Sometimes it's the fight that proves your worth.
Porter Prescott spent years fighting to be his own person.
His goal of playing for a hockey club not associated with the Prescott name finally comes true.
But just as he's leaving for the next chapter in his life, he meets her.
Asher Spence spent a lifetime learning she was worthless and unwanted.
She learned that sometimes the only person you can count on is youself, and even then, you can fail.
What starts out as picture perfect can only come crumbling down.
No one listened to her pleas before,
Why should they listen to them now that she's found a place to finally call home?
But sometimes, it's the fight that takes you out of the game.
This DUET can be read as a standalone from the Prescott Family series. However, please note that this is book one in a duet. Book two, Holding, will be releasing within three weeks of Altercation's release, concluding the duet.
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Mignon is a twenty-something (…getting awfully close to thirty-something) who resides in Wisconsin. An avid reader since her preschool days, she ‘blames’ her mother for teaching her to read during that all-important time during a forming brain. Some of her earlier memories of reading include her mother buying her a book at the mall — and finishing the book before they even returned home.
Writing happened soon after the reading started. Her first writing piece can be found in a box of other important papers from growing up. It’s about an apple who was her friend, but she had to eat.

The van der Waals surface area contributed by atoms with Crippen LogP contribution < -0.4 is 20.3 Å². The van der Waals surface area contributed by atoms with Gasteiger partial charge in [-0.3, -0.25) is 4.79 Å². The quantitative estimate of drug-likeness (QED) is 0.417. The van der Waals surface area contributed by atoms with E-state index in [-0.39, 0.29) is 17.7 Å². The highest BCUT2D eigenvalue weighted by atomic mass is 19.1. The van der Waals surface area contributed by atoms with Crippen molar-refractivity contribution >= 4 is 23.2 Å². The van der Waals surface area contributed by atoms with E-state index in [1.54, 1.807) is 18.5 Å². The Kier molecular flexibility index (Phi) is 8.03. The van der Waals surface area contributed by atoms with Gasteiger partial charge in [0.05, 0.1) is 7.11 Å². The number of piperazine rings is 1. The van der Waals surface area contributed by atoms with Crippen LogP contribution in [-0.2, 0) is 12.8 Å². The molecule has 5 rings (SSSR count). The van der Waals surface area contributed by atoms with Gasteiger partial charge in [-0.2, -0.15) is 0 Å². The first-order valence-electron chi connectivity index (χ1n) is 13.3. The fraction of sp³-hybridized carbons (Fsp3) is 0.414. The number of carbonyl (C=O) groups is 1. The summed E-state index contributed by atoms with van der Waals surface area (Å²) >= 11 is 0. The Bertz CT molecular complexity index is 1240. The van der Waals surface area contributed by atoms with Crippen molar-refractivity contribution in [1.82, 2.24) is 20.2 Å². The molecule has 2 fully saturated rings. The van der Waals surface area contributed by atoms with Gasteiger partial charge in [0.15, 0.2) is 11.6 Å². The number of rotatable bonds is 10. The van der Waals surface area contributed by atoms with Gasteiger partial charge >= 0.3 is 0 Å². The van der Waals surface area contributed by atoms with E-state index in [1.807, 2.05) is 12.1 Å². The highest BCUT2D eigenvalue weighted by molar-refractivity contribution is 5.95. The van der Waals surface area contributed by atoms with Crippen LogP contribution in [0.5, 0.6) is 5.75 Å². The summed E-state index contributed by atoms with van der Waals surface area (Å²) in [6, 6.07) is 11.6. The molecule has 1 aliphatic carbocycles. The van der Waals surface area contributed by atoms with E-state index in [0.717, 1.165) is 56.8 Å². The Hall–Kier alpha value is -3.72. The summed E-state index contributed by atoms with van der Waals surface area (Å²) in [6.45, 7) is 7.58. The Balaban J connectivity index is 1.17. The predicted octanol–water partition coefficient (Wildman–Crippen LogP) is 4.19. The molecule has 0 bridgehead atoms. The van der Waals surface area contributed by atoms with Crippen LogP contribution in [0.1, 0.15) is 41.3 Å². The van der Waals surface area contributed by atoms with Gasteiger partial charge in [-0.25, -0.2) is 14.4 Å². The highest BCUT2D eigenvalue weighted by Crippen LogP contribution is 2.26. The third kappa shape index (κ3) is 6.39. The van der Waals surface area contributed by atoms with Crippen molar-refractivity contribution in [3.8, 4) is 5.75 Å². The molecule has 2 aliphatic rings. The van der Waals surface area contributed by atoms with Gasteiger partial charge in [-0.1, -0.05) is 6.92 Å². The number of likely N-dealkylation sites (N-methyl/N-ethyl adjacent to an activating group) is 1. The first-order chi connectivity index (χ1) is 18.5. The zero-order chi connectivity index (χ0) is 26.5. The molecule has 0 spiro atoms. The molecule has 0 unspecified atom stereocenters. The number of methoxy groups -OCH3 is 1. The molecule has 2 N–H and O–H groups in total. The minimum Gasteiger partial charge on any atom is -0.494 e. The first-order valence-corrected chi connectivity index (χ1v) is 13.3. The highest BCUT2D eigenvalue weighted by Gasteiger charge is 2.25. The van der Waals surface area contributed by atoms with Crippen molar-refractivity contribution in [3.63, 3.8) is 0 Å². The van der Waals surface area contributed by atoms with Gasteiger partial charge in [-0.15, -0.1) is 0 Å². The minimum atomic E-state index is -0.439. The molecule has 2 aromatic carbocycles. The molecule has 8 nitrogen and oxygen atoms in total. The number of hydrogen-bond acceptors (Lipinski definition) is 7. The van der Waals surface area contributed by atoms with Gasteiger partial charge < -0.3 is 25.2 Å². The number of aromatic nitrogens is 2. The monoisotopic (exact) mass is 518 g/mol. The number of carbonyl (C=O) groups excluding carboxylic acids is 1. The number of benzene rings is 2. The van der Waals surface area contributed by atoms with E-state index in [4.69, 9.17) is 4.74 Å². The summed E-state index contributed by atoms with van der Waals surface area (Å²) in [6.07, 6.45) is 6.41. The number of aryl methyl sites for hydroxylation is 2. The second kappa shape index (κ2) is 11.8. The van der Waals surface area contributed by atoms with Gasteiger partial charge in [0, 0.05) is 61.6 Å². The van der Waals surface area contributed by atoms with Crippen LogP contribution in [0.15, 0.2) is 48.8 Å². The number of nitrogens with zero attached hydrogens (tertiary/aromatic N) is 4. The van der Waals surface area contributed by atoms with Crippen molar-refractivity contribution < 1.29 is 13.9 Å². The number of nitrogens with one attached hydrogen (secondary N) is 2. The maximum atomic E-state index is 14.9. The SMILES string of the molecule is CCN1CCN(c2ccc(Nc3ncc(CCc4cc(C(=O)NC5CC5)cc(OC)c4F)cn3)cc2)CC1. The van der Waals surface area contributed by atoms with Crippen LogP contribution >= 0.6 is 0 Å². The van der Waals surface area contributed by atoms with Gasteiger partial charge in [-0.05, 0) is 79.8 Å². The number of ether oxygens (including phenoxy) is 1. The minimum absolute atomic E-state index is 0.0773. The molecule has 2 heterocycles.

The first series Mignon started to write was about a close family of one brother and his three younger sisters. She started writing this family and their friends in 2005, but as soon as the Prescott family took over her mind, the Ashbys fell silent. Maybe someday we’ll all hear from the Ashbys, but those Prescotts…. The Prescotts are excited to have their stories told.
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I didn’t see what happened, and even if I did, I wouldn’t have a clue what it meant.
All around me, fans were talking, laughing, shouting.
Goddamned zebra, didn’t you see…?
The announcement was made—hooking being the infraction. Again, I wasn’t entirely sure what that meant, but whatever it was had Porter cursing as he was led to the penalty box.
I watched on the Jumbotron as he angrily sat down, throwing his gloves and helmet to the side. He lifted his jersey to wipe at his face.
I found my eyes dropping to the box to watch in real time. What the Jumbotron failed to show in its angle was the bare expanse of Porter’s stomach.
I bit my bottom lip and forced my eyes back up on the Jumbotron, where they were replaying what had happened.
A whistle was blown again and now everyone was set up in front of the Rockets’ goal, only four Rockets on the ice and five of the visitors. The puck was dropped and suddenly there were six of the visitors.
I glanced over at their net to see that they had pulled their goalie.
My eyes went back to the clock.
There was a fight going on in front of the net as the visitors tried to put the puck in the net.
Even if they succeeded, what was the likelihood that they could get another goal in less than a handful of seconds?
Apparently, they were going to try.
With so much happening in front of the net, I had a hard time keeping an eye on the puck, but suddenly the red light was flashing.
Across the way, the penalty box was opened, and Porter skated out, still looking pissed as he put his gloves back on, his stick trapped between his arm and side, and his helmet on but not secured.
He looked a hot mess, and I found myself grinning.
Which, of course, he caught.
The pissed off look on his face quickly morphed into a cocky grin and a shake of his head.
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